Originally published at: https://boingboing.net/2019/03/05/overton-windows-r-us.html
Originally published at: https://boingboing.net/2019/03/05/overton-windows-r-us.html
Keep your hands off my meds and fix your own system…
Because the revenue generated by pharma exports would hurt Canada? I don’t see the down side for the Great White North. On the other hand, it could provide another excuse not to reduce costs for the broken US system, so I’m not sure I’m in favor of it, either.
As Wu points out, this is not a picture of a “heavily polarized” nation, as the pundits would have it. These policies are wildly popular and are outside of the political mainstream because a minority have figured out how to suppress the will of the supermajority.
That small minority of ultra-wealthy people and their well-compensated servants would be nothing but for the fact that they’ve identified the sucker conservative base in 1968 and have in recent decades learned to target and (often through policy decisions) exacerbate their anxieties and delusions in an increasingly fine-grained way (now with the help of hostile and rival state actors).
Progressive Democrats and FDR-style liberals who truly want to break from the party establishment and make the “politically impossible” possible need to start from the proposition that the Know-Nothing 27% of the electorate are write-offs, whose opinions should not be considered or taken into account. That leaves about 70% of Americans to approach with policies emerging from a balance of reality-based populism and informed expert opinion.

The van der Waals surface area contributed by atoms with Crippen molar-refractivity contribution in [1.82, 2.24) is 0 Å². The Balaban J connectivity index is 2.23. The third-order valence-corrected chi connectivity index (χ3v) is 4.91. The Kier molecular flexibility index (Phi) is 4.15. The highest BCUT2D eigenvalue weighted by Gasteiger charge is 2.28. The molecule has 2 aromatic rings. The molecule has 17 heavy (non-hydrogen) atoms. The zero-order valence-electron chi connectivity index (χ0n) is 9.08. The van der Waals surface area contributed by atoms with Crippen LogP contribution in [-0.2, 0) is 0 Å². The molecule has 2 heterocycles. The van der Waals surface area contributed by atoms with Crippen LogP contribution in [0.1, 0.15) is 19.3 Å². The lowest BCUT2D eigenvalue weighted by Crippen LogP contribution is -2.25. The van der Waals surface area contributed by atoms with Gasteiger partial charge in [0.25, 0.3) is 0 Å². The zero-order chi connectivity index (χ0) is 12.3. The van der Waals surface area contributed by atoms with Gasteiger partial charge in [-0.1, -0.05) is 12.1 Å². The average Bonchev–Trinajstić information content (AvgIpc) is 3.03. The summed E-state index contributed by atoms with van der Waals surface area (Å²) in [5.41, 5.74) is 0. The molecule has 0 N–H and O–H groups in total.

We are currently experiencing periodic supply issues with some medications as it is. I don’t generally want a potential profit driven stress on our supply chain competing with providing for the domestic market.
In theory we could make profits and fulfill domestic demands. However I don’t want to discover the US shit show ends up acting like a malignant cancerous growth if it is allowed to connect.
Never forget people will fight to the last against the knowledge they’ve been had. If you voted for Trump then he must be right. Everything else is fake news.
No doubt there are already conspiracy theorists proclaiming that the whole Brexit vote was engineered to serve for the rest of time as the Platonic examplar.
Those people that you are referring to are in effect children, without defined maturity. Part of being a mature adult is the ability to admit that one can be and is perhaps wrong!
Every time I hear “will of the people” or “local control” I remember that once Jim Crow was the law of the land and the will of the people.